There’s an anecdote Hillary Clinton tells about the frenzied run-up to the 2016 U.S. presidential election. She was in Scranton, Pennsylvania, campaigning with Joe Biden in his swing-state-set hometown. She noticed a woman staring at her-with more intensity than even Hillary Clinton is used to being stared at by members of the public. The woman finally approached her. She’d been gazing at Clinton, she explained, out of confusion. “I’d read you’d gained 130 pounds!”
It was a Kinsley gaffe whose truth was revealed not by the politician, but about her: Many people will believe pretty much anything about the former first lady/senator/secretary of state/presidential candidate. In her, the demands of American celebrity and the dynamics of American politics have mingled in an extremely targeted form of magical thinking. Whatever Hillary Clinton might do, a hefty chunk of people will assume its nefariousness. Whatever she might say, a significant portion of the populace will simply assume she is lying: Lady Macbeth, in the age of alternative facts. Is her marriage a sham? Is she sick with a chronic disease? Did she kill Vince Foster? Is she, just under those perfectly pressed pantsuits, hiding the scales of a reptile?
“I’m a Rorschach test,” Clinton said of herself, during the 2008 presidential primaries, and she was correct. The trouble, for all involved, is that she is also a human, with the moral and emotional freight the designation implies. Clinton may be a vessel for this moment’s internet-fueled iteration of the paranoid style; she feels them, though, those accusations flung in her direction. Once, when Clinton was the first lady, a staffer read aloud from a magazine story that repeated one of the moment’s trendy rumors: that Hillary had had sex with a colleague. Hearing it, the Post‘s Marc Fisher reported -or, rather, mishearing it-“Clinton’s eyes filled with tears.” She asked the staffer, “It really says I had sex with a collie?”
Every politician’s story will fuse the mundane and the mythic. Each will involve a strategic blend of fact and fiction. Each will rely on performances that a dubious and tenacious public will attempt to decode. Clinton’s story, however, has involved such things in decidedly disproportionate amounts. This is one of the themes of What Happened, the new book Clinton released on Tuesday.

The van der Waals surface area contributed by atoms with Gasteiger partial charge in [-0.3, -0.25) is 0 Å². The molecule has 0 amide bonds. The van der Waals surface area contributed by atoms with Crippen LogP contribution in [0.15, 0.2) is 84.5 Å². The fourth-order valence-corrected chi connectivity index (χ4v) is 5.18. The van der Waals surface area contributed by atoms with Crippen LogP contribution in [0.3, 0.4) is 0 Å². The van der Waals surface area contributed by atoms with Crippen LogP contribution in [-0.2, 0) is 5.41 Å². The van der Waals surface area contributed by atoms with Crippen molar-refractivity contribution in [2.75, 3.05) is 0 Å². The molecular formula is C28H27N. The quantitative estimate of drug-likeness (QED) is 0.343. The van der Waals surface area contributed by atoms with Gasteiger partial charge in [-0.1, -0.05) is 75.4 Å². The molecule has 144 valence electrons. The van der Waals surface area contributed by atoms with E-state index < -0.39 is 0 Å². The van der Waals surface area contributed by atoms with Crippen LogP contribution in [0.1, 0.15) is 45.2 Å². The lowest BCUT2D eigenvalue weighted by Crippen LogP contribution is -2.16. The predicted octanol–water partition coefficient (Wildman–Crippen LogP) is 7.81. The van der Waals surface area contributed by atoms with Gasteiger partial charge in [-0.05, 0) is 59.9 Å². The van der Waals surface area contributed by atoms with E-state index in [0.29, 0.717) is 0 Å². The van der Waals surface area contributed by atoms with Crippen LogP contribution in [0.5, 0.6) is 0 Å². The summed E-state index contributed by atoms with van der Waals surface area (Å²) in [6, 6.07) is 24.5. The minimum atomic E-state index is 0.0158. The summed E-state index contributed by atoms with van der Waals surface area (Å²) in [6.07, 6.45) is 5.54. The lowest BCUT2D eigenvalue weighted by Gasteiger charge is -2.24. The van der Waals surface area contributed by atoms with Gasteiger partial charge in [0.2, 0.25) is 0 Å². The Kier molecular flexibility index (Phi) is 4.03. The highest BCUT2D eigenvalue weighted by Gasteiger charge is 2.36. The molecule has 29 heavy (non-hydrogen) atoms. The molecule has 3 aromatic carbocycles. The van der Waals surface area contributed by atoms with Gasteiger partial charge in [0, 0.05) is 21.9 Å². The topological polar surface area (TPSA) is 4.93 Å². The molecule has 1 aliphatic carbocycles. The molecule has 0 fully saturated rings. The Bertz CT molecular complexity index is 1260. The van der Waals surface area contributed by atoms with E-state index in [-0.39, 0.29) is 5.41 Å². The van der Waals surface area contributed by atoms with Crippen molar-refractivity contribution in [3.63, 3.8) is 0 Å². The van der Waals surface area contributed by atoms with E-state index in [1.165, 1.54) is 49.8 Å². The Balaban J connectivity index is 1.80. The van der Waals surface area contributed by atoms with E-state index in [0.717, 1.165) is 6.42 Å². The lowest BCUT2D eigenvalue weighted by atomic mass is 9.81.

Set in the negative space of a presidency that wasn’t, the book is a political memoir in the tritest traditions of the genre. Its chapters include titles like “Perseverance,” “Grit and Gratitude,” and “Making History.” It offers inspirational quotes from Rilke, various Roosevelts, Chimamanda Ngozi Adichie, Hamilton. But What Happened -its blunt title belies its tone-is also casually conversational. It is personal. It is a book fit for a time in which celebrity demands intimacy, and in which even one of politics’ most common works of poetry-the campaign memoir-will revel in the idle revelations of prose. It marks a transition for Clinton; it also suggests much broader transformations at play in American politics and American life. “In the past,” Clinton writes, “for reasons I try to explain, I’ve often felt I had to be careful in public, like I was up on a wire without a net. Now I’m letting my guard down.”
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“There are times all I want to do is scream into a pillow.”
“I knew the proper and respectful thing to do was to keep quiet and take it all with grace, but inside I was fuming.”
“I answered a ton of emails; I returned phone calls. It hurt. There’s a reason people isolate themselves when they’re suffering.”
Suffering is not a word one would likely expect to read in a campaign memoir, particularly one written by one of America’s foremost practitioners of classic Clintonian pragmatism. There it is, though, along with “pain” and “anger” and “with my heart still aching,” in What Happened. There is the country’s almost-president, talking not just of her dreams for the American future, but also of the anger she bears toward it. There she is, confiding to her readers about her fears. And her frustrations. And her love of Pepperidge Farm goldfish crackers (a generous serving of which, she notes, has “only 150 calories-not bad!”).